The finest known 1794 Flowing Hair silver dollar, which some
numismatic experts believe is the first U.S. silver dollar struck,
brought a record $10,016,875 at public auction Jan. 24.
Legend Numismatics, Lincroft, N.J., placed the winning bid during
the Stack’s Bowers Galleries New York Americana Sale. The price
eclipses the $7.59 million paid in the July 30, 2002, single-coin
auction by Sotheby’s, in conjunction with Stack’s, for the purported
King Farouk example of a 1933 Saint-Gaudens gold $20 double eagle.
The final price for the 1794 dollar includes a 17.5 percent
buyer’s fee. The buyer’s fee for the 1933 double eagle was 15 percent.
According to Christine Karstedt, executive vice president of
consignments for Stack’s Bowers, bidding for the 1794 Flowing Hair
dollar opened at $2.2 million. She said two bidders were in the
auction room and two more bidders were on the phone.
After bidding reached $5.5 million with increasing bidding
increments, Laura Sperber, a principal of Legend Numismatics and
present in the auction room, raised the hammer price to $8.525 million
in a single increment, knocking out all other bidding competition.
“We wanted to make sure we had the coin,” Sperber told Coin
World on Jan. 25.
Adding the 17.5 percent buyer’s fee brought the final price
realized to $10,016,875.
Sperber said Legend, which also includes principal Bruce Morelan,
was willing to go higher with its bidding.
The firm has no plans to sell the 1794 dollar in the near future,
Sperber told Coin World.
“This coin is a $10 million coin and deserves its place in
numismatic history,” Sperber said. “It’s an iconic coin and what
numismatics is all about — rarity, quality and pedigree.
“It’s the ultimate rare coin.”
Q. David Bowers, chairman emeritus of Stack’s Bowers, said that
one lot before the 1794 dollar was offered, a break in bidding was
taken for the checking of cameras and telephone connections. During
this break, “I gave a perhaps 10 minute talk on the sale,” he said,
and stated “that history might likely be made.”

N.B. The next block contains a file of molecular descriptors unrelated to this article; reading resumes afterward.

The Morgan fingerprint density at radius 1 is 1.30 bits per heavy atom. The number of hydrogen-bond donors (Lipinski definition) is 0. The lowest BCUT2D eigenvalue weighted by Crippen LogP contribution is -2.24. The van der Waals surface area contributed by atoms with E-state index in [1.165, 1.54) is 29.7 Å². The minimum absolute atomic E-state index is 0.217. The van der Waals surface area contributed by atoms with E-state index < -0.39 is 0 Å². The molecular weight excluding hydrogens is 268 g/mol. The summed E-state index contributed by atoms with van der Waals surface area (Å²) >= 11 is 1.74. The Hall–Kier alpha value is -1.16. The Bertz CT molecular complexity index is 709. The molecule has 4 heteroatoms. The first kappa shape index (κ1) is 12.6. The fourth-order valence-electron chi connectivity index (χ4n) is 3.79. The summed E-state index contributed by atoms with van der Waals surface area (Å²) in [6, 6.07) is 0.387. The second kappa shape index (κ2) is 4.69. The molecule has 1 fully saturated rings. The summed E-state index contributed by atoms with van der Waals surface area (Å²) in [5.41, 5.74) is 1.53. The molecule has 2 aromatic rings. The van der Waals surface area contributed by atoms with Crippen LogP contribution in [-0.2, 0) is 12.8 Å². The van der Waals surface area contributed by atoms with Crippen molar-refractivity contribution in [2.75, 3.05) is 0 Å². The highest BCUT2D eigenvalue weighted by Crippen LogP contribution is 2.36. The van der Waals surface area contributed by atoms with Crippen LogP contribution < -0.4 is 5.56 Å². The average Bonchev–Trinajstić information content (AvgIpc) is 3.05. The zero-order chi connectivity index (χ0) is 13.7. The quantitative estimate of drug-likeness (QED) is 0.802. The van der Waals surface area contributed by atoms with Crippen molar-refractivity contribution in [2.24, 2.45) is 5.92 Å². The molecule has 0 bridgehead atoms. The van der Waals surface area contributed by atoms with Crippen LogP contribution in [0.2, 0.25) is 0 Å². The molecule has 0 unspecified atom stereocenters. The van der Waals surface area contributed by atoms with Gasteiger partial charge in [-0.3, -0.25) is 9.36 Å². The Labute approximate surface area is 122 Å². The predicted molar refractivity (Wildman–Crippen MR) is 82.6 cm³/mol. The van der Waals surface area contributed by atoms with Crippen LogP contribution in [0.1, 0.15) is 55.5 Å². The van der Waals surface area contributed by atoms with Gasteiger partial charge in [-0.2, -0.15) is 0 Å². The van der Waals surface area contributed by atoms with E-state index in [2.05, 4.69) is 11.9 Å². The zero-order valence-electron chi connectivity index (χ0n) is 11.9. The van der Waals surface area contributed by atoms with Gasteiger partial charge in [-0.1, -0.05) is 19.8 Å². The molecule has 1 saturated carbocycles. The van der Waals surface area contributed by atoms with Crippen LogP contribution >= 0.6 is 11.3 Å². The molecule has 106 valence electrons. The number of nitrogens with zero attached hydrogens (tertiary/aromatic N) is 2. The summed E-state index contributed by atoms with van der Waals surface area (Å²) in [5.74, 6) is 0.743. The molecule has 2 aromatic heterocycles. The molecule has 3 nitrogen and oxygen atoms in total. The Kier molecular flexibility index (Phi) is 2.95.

“There was a great deal of pre-sale interest and anticipation and
an aura of excitement all week,” Bowers said.
Certified as Specimen 66 by Professional Coin Grading Service and
wearing a green sticker from Certified Acceptance Corp., the 1794
Flowing Hair silver dollar was part of the Cardinal Collection. It is
the only 1794 silver dollar with a silver plug among some 140 to 150
examples of the 1794 dollar known to exist, according to Martin
Logies, who built the collection. Logies is a numismatic researcher,
early dollar specialist and author of The Flowing Hair Silver Dollars
The silver plug was added to the underweight planchet at the U.S.
Mint in Philadelphia to bring the planchet up to standard weight.
In total, 1,758 silver dollars, all struck on a hand-turned screw
press at the Philadelphia Mint facility on Oct. 15, 1794, were
delivered after the only day of production for dollars that year.
The 1794 Flowing Hair dollar was purchased in a private
transaction on May 14, 2010, by the Cardinal Collection Educational
Foundation from Stephen L. Contursi, president of Rare Coin
Wholesalers, Irvine, Calif., for a reported $7.85 million.
The Cardinal Collection, assembled and overseen by Logies, is
ever-changing. The Cardinal Collection Educational Foundation, based
in Sunnyvale, Calif., was established in 1999 with private donations
as a nonprofit entity to foster numismatic education via online and
print media as well as public displays.
Other rarities sell
Among other top highlights from the Cardinal Collection featured
in the auction were:
➤ The finest known 1792 half disme, graded Mint State 68 by
Numismatic Guaranty Corp., $1,145,625.
➤ A 1793 Flowing Hair, Chain, AMERICA, No Periods cent, Sheldon 2
(Penny Whimsy by William H. Sheldon), graded PCGS MS-65
brown and stickered by CAC, $998,750. Sperber said Legend purchased
the coin on behalf of a U.S. coin collector in Asia.
➤ A 1793 Flowing Hair, Wreath, Vine and Bars cent, S-9, graded
PCGS MS-69 brown, $558,125.
➤ A 1794 Liberty Cap, Head of 1793 cent, S-18b, PCGS MS-64 brown, $881,250.
The 1792 half disme is the finest example certified by either PCGS
or NGC. It is attributed as Judd 7 in United States Pattern Coins,
Experimental & Trial Pieces by J. Hewitt Judd, edited by Q.
The example sold is believed to have a provenance beginning with
ownership by David Rittenhouse, the first director of the U.S. Mint.
Some 1,500 examples were reportedly struck.
A PCGS Specimen 67 1792 half disme sold at public auction Jan. 10
during Heritage Auctions’ sale at the Florida United Numismatists
convention for $1.41 million.
For more information about the New York Americana Sale, contact
Stack’s Bowers Galleries at www.stacksbowers.com. ■